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Oxford Team Reports Method for Genealogical Analysis of Complex Traits at Biobank Scale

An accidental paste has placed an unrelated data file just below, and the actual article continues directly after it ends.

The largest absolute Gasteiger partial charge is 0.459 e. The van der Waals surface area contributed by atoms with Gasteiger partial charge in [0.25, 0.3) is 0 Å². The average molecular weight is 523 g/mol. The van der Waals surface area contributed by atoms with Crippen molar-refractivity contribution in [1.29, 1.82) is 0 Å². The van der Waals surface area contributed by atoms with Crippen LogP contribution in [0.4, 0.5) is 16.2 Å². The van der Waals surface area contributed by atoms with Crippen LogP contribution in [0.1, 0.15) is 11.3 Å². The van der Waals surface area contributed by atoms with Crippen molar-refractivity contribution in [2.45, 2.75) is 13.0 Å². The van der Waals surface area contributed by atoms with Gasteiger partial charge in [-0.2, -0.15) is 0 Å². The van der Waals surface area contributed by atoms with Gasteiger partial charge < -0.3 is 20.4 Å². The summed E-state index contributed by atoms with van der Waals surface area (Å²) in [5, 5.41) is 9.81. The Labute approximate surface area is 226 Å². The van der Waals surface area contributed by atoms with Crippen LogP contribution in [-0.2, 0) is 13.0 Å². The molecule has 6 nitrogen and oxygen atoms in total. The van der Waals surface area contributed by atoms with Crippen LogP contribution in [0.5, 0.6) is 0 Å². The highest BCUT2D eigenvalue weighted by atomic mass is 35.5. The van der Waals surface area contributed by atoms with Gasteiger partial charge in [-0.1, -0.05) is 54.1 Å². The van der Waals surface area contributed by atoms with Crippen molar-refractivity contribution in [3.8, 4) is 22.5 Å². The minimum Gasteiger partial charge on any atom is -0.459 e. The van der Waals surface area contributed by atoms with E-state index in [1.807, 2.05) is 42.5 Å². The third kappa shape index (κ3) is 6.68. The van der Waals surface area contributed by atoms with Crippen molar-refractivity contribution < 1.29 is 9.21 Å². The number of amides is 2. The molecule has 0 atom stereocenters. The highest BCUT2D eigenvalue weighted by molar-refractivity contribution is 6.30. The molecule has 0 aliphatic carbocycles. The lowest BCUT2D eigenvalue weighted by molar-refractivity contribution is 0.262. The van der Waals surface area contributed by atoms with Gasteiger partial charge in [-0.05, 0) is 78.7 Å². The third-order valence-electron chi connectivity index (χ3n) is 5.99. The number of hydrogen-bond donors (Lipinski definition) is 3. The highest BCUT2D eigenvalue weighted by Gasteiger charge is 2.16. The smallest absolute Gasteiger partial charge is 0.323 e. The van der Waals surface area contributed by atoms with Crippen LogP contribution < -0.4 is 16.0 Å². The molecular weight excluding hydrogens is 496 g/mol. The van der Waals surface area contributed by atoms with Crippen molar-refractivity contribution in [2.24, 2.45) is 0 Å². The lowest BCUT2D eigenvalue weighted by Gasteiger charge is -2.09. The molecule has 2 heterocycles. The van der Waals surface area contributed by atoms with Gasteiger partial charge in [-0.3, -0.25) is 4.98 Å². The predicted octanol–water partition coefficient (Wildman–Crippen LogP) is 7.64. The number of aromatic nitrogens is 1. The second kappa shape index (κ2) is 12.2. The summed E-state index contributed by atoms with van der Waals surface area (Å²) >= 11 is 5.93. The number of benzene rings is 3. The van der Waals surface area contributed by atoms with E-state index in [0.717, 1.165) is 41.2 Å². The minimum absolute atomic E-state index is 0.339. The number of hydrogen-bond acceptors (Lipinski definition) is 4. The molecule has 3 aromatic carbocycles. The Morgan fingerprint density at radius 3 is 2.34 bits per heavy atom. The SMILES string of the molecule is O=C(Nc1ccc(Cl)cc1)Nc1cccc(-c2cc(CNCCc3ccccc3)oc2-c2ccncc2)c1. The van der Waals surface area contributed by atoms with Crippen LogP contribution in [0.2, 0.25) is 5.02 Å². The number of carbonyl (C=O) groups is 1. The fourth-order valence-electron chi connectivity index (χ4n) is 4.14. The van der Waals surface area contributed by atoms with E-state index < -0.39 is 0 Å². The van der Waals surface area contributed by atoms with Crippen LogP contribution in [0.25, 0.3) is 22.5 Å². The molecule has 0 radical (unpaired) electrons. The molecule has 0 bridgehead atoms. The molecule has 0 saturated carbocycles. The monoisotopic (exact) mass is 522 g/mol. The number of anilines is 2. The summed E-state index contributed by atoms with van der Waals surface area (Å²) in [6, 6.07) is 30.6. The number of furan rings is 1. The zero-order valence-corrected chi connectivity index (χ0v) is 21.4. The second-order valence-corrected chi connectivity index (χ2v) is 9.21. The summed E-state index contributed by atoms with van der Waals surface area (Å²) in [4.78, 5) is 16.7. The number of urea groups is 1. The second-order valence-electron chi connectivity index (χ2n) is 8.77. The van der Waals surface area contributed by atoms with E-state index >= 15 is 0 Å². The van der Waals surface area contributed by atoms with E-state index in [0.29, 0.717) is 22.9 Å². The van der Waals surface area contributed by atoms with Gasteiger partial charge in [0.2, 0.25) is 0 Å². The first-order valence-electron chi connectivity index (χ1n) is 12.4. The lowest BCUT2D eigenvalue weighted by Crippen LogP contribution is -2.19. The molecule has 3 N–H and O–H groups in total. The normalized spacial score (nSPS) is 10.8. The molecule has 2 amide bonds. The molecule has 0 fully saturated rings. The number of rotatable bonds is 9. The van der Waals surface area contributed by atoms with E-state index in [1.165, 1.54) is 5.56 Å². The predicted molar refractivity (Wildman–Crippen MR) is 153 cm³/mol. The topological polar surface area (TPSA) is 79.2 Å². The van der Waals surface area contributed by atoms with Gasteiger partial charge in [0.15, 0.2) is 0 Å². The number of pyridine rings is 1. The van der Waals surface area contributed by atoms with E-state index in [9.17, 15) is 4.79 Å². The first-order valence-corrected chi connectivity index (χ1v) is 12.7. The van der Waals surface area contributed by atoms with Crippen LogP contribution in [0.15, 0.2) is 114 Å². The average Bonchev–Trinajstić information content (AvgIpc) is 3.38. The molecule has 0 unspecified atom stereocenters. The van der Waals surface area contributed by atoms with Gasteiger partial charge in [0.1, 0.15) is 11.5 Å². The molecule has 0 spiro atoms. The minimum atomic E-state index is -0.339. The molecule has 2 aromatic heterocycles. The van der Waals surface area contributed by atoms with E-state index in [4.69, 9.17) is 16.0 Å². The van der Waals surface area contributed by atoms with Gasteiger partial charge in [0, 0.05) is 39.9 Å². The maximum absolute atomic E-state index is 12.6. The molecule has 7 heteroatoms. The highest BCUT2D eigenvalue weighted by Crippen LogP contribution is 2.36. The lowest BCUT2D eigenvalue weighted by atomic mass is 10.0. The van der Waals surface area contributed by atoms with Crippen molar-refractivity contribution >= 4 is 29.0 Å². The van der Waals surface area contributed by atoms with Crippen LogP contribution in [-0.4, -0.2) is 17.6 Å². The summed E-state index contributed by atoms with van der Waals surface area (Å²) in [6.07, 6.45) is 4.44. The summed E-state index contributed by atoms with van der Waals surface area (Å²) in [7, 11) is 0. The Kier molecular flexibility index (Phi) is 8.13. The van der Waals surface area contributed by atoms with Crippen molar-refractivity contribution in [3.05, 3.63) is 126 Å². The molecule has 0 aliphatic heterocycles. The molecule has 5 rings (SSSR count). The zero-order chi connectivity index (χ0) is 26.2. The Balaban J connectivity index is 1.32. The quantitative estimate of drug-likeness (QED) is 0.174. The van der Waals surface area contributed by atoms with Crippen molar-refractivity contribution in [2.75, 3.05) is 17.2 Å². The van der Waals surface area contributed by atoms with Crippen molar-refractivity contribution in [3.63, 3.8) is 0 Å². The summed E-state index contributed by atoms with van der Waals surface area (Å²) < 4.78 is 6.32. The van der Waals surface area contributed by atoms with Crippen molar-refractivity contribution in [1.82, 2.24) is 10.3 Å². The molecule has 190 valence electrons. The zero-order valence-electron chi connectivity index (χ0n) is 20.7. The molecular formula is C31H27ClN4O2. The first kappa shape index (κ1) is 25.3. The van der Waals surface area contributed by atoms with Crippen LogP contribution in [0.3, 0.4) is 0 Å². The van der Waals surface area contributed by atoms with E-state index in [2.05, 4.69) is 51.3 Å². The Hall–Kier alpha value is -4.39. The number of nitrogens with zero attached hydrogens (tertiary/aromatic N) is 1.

A method for inferring genealogies from sequencing or genotyping array data at biobank-scale, along with strategies for using the genealogies to perform association and other complex trait analyses, are reported in Nature Genetics this week. Modeling genealogical relationships between individuals is a key aspect to studying natural selection, demographic history, and many other types of analyses. But the very large number of genealogical relationships that may give rise to observed genomic variation makes data-driven inference of these relationships computationally difficult. Aiming to overcome this challenge, University of Oxford researchers developed ARG-Needle, an algorithm that infers the ancestral recombination graph — or ARG — for large collections of genotyping or sequencing samples. They demonstrate ARG-Needle by building genome-wide genealogies using genotyping data for 337,464 UK Biobank individuals and test for association across seven complex traits. They show that, despite being inferred using only array data, the ARG detects more independent associations to rare and ultra-rare variants than imputation based on a reference panel of roughly 65,000 sequenced haplotypes of matched ancestry. "In a subset of 138,039 exome sequencing samples, these associations strongly tag underlying sequencing variants enriched for loss-of-function variation," the team writes. "These results demonstrate that inferred genome-wide genealogies may be leveraged in the analysis of complex traits, complementing approaches that require the availability of large, population-specific sequencing panels."